In negotiations over the so-called fiscal cliff, U.S. President Barack Obama is calling for $1.4 trillion in new tax revenue over the next decade. The Republican opposition, led by House Speaker John Boehner of Ohio, has signaled that the Republicans could stomach generating as much as $800 billion in new revenue over the next decade, or half of Obama’s number.
Such a large difference obscures a more fundamental agreement: Neither side is interested in addressing the central role federal spending plays in creating persistent deficits and, more important, damping economic growth.
The deficit for fiscal 2012, which ended on Sept. 30, came in at about $1.1 trillion, marking the fourth consecutive year that the nation has posted a trillion-dollar-plus spending gap. Contrary to what Dick Cheney said when he was vice president, deficits do matter.
Under the most recent budget plans of House Republicans and Obama, the federal government will spend from $40 trillion to $47 trillion over the next decade. Yet in the current negotiations, Boehner has called for only $800 billion in spending cuts and Obama $400 billion, most of which would be pushed off until 2022 or later — tantamount to saying they won’t happen at all. Neither side’s long-term spending plans envision a balanced budget in the next 10 years.
The Obama White House’s frightening debt forecast. The president’s own Office of Management and Budget produced this chart showing the long-term fiscal impact of the administration’s 2013 budget plan. When House Budget Chairman Paul Ryan showed Treasury Secretary Timothy Geithner this chart, Geithner responded, “We’re not coming before you to say we have a definitive solution to that long-term problem. What we do know is we don’t like yours.”
Part 2. Budget Deficit (annual growth in government credit balance in past year) = $1.1 Trillion. Fiscal conservatives are focused on this issue. The government needs to only spend what it takes in from taxes and quit borrowing so much money.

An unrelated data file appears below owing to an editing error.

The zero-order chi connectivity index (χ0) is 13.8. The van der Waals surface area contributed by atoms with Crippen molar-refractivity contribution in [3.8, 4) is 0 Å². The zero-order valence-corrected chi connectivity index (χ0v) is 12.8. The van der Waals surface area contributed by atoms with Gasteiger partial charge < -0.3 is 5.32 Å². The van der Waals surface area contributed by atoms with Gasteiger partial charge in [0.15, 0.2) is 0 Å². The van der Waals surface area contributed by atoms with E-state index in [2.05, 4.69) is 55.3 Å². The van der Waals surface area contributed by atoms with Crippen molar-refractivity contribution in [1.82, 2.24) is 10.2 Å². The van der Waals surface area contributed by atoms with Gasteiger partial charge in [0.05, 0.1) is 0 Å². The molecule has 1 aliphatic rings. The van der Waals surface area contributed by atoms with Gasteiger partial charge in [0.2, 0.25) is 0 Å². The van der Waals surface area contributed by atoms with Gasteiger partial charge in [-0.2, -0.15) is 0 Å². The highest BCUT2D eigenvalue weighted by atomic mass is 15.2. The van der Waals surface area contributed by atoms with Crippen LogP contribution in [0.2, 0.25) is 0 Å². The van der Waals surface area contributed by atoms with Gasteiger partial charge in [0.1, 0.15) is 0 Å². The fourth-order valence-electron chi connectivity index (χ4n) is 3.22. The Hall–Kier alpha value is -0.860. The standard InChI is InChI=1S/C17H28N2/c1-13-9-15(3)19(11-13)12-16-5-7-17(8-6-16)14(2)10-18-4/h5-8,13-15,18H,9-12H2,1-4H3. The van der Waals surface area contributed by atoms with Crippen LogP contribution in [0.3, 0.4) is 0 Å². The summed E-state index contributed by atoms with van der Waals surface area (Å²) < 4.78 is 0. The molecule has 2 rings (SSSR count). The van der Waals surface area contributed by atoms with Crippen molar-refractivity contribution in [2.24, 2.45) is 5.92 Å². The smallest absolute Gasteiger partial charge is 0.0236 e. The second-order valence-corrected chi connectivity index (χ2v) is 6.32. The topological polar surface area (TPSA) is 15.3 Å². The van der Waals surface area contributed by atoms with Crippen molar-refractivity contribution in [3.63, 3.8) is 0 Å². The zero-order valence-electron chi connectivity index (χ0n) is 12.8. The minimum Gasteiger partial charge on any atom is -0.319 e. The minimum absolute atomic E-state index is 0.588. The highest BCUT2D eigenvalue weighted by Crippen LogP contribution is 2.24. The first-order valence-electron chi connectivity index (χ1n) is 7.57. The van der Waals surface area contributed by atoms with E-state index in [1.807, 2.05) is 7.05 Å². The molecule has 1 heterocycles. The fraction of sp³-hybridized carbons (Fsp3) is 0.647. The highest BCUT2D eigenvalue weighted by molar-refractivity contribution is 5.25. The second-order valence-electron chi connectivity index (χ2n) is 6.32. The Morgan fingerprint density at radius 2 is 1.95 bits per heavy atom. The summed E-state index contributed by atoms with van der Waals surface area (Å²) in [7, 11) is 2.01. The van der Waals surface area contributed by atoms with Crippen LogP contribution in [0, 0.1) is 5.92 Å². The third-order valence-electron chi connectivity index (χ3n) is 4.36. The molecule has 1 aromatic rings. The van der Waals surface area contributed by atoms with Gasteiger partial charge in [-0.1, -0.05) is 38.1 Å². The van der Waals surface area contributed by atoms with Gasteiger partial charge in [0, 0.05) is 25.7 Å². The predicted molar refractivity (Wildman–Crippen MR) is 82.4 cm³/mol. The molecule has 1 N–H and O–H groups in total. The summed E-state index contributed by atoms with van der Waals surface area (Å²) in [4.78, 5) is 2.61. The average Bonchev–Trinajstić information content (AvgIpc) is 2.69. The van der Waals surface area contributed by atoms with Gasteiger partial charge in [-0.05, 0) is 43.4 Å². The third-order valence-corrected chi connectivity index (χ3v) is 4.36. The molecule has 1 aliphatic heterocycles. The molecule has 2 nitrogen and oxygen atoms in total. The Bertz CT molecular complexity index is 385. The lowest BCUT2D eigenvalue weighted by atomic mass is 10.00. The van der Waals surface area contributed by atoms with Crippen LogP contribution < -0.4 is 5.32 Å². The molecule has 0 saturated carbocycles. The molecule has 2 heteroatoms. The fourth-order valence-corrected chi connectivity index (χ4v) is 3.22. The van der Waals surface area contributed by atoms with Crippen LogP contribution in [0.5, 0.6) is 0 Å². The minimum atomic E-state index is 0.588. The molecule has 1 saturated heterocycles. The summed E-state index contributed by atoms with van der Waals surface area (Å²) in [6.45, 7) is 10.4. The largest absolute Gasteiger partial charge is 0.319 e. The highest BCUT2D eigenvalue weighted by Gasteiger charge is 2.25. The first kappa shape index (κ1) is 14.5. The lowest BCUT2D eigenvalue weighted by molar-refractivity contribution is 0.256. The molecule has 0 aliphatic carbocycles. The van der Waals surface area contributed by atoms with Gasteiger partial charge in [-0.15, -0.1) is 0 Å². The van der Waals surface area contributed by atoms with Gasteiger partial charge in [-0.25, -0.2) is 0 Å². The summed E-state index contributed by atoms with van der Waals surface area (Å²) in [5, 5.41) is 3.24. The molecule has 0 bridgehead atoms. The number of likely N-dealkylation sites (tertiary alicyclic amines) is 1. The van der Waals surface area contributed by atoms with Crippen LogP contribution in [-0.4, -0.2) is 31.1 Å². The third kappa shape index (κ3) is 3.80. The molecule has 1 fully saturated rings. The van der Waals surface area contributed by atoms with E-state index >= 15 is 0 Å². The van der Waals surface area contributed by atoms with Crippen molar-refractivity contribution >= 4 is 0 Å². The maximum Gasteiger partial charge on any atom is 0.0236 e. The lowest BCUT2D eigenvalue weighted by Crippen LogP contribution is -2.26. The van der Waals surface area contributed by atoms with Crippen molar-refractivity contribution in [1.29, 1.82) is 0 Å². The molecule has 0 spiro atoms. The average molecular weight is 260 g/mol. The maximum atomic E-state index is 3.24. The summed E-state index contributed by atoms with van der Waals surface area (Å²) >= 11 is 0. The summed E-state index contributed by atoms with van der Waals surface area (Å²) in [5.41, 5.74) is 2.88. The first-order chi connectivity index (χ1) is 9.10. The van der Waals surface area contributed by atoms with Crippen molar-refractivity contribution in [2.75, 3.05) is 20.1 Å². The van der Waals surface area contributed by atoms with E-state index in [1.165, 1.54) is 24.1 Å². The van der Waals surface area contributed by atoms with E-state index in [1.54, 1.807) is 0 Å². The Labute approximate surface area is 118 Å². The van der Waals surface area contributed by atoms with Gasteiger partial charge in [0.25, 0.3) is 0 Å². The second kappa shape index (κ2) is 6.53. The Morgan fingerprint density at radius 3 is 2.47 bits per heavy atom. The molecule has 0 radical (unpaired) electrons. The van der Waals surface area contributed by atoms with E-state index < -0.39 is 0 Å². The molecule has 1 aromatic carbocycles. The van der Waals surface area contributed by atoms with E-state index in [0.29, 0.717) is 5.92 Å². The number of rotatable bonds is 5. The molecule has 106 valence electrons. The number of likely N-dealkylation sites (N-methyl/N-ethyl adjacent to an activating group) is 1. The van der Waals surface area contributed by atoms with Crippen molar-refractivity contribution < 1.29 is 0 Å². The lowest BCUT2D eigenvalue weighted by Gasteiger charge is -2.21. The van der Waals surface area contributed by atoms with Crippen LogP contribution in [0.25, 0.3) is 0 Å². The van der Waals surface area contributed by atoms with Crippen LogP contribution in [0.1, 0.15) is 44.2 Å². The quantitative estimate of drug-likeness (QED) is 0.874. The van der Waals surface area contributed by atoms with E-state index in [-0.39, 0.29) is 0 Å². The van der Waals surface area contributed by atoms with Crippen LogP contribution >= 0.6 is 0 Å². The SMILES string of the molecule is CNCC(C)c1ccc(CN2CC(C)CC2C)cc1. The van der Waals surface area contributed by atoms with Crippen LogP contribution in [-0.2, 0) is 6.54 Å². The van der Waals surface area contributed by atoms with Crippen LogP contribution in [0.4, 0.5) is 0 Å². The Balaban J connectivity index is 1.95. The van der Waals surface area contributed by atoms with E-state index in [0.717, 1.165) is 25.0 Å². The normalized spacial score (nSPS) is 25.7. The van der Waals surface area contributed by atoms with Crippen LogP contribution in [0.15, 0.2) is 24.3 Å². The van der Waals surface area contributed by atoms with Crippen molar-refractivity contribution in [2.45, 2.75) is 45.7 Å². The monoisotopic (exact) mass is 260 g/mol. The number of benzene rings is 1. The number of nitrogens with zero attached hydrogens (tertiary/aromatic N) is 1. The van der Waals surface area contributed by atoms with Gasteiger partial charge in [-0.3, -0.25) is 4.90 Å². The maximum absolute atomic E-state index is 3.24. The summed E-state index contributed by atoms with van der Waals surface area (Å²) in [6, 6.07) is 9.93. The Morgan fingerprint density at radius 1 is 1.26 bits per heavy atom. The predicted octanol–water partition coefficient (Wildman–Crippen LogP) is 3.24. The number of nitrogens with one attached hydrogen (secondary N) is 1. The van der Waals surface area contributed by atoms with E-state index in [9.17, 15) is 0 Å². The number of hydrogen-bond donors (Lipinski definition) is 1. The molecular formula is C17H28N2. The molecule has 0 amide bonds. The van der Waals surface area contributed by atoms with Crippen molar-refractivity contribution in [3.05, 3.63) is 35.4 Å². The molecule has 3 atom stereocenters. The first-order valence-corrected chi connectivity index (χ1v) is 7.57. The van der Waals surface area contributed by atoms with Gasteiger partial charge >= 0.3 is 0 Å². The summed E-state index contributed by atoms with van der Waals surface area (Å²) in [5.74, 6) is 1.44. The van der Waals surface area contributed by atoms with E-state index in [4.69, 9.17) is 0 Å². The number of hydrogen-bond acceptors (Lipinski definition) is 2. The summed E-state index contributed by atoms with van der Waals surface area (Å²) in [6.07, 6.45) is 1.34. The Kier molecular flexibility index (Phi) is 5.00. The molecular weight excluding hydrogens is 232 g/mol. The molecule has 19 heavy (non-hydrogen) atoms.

For the past four years President Obama has been borrowing money (by selling Treasury Bonds) through what he calls “stimulus” plans and been spending over $1,000,000,000,000 more each year than the government collects in tax. As a portion of the total economy, federal spending increased from less than 20% to 25% under President Obama and is projected to grow to 35% in coming decades. The hike in spending parallels growth of debt. The U.S. has been running annual deficits of more than $1 trillion for the past four years. In order to finance these budget gaps, the Federal Reserve will pump an additional $2 trillion into the economy. Due in part to these trends, the trade weighted exchange rate of the U.S. dollar has fallen about 30% since 2002. For American consumers, this fall means it now costs more to buy foreign-made products such as Japanese TVs and Canadian maple syrup.
Part 3. Government’s cumulative credit card balance also known as the National Debt is $16.4 trillion and growing.
The Congressional Budget Office projects that the national debt under President Obama’s policies will rise to $21.665 trillion by 2022, according to its updated budget outlook. I believe it will be $20 trillion by the time his term is over in 2016. The updated outlook found that current Obama administration policies will result in a 50 percent increase in debt held by the public and a 40 percent increase in intra-governmental debt held in the trust funds of entitlement programs.